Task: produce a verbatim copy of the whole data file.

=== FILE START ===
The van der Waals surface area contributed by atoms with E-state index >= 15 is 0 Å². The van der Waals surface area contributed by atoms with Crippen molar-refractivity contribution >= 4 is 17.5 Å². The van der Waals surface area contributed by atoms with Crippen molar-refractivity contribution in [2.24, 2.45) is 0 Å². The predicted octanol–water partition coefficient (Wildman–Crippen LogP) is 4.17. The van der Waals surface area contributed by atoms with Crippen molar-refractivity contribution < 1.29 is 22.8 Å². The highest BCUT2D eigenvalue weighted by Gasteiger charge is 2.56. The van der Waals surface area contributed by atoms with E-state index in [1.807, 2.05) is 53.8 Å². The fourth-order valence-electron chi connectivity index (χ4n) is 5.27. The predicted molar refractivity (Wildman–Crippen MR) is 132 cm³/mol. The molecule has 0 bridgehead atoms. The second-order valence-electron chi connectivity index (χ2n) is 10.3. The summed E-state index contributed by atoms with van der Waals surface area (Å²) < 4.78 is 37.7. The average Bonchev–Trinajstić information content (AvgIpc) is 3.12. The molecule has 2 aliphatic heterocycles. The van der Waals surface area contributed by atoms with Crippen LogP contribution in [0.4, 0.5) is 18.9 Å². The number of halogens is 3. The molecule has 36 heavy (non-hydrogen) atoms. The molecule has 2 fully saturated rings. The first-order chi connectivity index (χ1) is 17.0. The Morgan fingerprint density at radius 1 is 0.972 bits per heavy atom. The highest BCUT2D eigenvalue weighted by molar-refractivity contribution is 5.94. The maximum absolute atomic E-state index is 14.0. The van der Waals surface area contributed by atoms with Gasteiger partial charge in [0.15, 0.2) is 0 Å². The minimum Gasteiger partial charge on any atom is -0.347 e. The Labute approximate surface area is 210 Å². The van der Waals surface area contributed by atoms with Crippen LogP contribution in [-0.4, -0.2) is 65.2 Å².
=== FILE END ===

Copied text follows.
The van der Waals surface area contributed by atoms with E-state index >= 15 is 0 Å². The van der Waals surface area contributed by atoms with Crippen molar-refractivity contribution >= 4 is 17.5 Å². The van der Waals surface area contributed by atoms with Crippen molar-refractivity contribution in [2.24, 2.45) is 0 Å². The predicted octanol–water partition coefficient (Wildman–Crippen LogP) is 4.17. The van der Waals surface area contributed by atoms with Crippen molar-refractivity contribution < 1.29 is 22.8 Å². The highest BCUT2D eigenvalue weighted by Gasteiger charge is 2.56. The van der Waals surface area contributed by atoms with E-state index in [1.807, 2.05) is 53.8 Å². The fourth-order valence-electron chi connectivity index (χ4n) is 5.27. The predicted molar refractivity (Wildman–Crippen MR) is 132 cm³/mol. The molecule has 0 bridgehead atoms. The second-order valence-electron chi connectivity index (χ2n) is 10.3. The summed E-state index contributed by atoms with van der Waals surface area (Å²) < 4.78 is 37.7. The average Bonchev–Trinajstić information content (AvgIpc) is 3.12. The molecule has 2 aliphatic heterocycles. The van der Waals surface area contributed by atoms with Crippen LogP contribution in [0.4, 0.5) is 18.9 Å². The number of halogens is 3. The molecule has 36 heavy (non-hydrogen) atoms. The molecule has 2 fully saturated rings. The first-order chi connectivity index (χ1) is 17.0. The Morgan fingerprint density at radius 1 is 0.972 bits per heavy atom. The highest BCUT2D eigenvalue weighted by molar-refractivity contribution is 5.94. The maximum absolute atomic E-state index is 14.0. The van der Waals surface area contributed by atoms with Gasteiger partial charge in [0.15, 0.2) is 0 Å². The minimum Gasteiger partial charge on any atom is -0.347 e. The Labute approximate surface area is 210 Å². The van der Waals surface area contributed by atoms with Crippen LogP contribution in [-0.4, -0.2) is 65.2 Å².